We now face the farcical situation whereby the 2014 State of Australian Cities report has not yet been proven to exist, despite promises on four occasions that it would be published.
Due to the abolition of the Major Cities Unit, the Secretary of the Department, Mr Mike Mrdak has had to answer questions a number of times in Senate Estimates about the report’s publication.
Monday 18 November 2013, Senate Estimates.
Question: “Will you still publish State of Australian Cities reports?”
Mr Mrdak: “Yes.”
Tuesday 27 May, 2014, Senate Estimates.
Question: Are there any projects that are being researched that have now stopped?
Mr Mrdak: “We will produce this year essentially a State of the Cities report, which will continue to be published by the department.”
Monday 20 October 2014, Senate Estimates.
Question: “Has work on the State of Australian cities 2014 been completed?”
Mr Mrdak: “It is still underway and we are aiming for publication towards the end of the year.”
Tuesday 24 February 2015, Senate Estimates.
Question: “Has it yet been released?”
Mr Mrdak: “We envisage that over the next few months the government will release that and a companion publication on the state of Australian regions.”
More recently it has come to light that the Department signed an $11,000 contract with a printing agency for the 2014 report and that the contract period ran from the 8th December 2014 until the 10th December 2014, with a print date of the 15th December.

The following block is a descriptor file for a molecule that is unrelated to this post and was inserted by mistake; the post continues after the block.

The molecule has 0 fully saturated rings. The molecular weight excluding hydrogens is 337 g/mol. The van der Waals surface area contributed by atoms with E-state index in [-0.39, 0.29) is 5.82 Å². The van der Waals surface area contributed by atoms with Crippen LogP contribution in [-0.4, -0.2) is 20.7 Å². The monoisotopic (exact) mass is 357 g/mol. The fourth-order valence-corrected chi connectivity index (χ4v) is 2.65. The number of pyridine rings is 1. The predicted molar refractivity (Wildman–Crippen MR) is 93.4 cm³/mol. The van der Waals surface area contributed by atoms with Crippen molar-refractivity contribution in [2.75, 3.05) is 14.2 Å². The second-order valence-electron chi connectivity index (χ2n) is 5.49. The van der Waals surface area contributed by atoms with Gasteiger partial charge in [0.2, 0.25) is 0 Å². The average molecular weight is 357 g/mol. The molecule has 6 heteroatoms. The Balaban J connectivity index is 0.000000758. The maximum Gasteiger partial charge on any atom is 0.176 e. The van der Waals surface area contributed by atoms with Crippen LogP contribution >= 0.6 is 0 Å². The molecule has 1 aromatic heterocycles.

This begs the question, if it was indeed printed for publication on the 15th December, where is the 2014 State of Australian Cities report?
The annual report includes a comprehensive analysis of statistics and trends about the demographic and planning challenges facing major Australian cities.
It was downloaded three million times when published by the former Labor Government, and was heralded as a tremendous success and great resource by industry and policy experts.
An elected Labor Government will produce an annual State of Australian Cities report, ensure there is a Minister for Cities and will reintroduce the Major Cities Unit.
Labor knows we need national leadership to ensure the productivity, sustainability and liveability of our cities.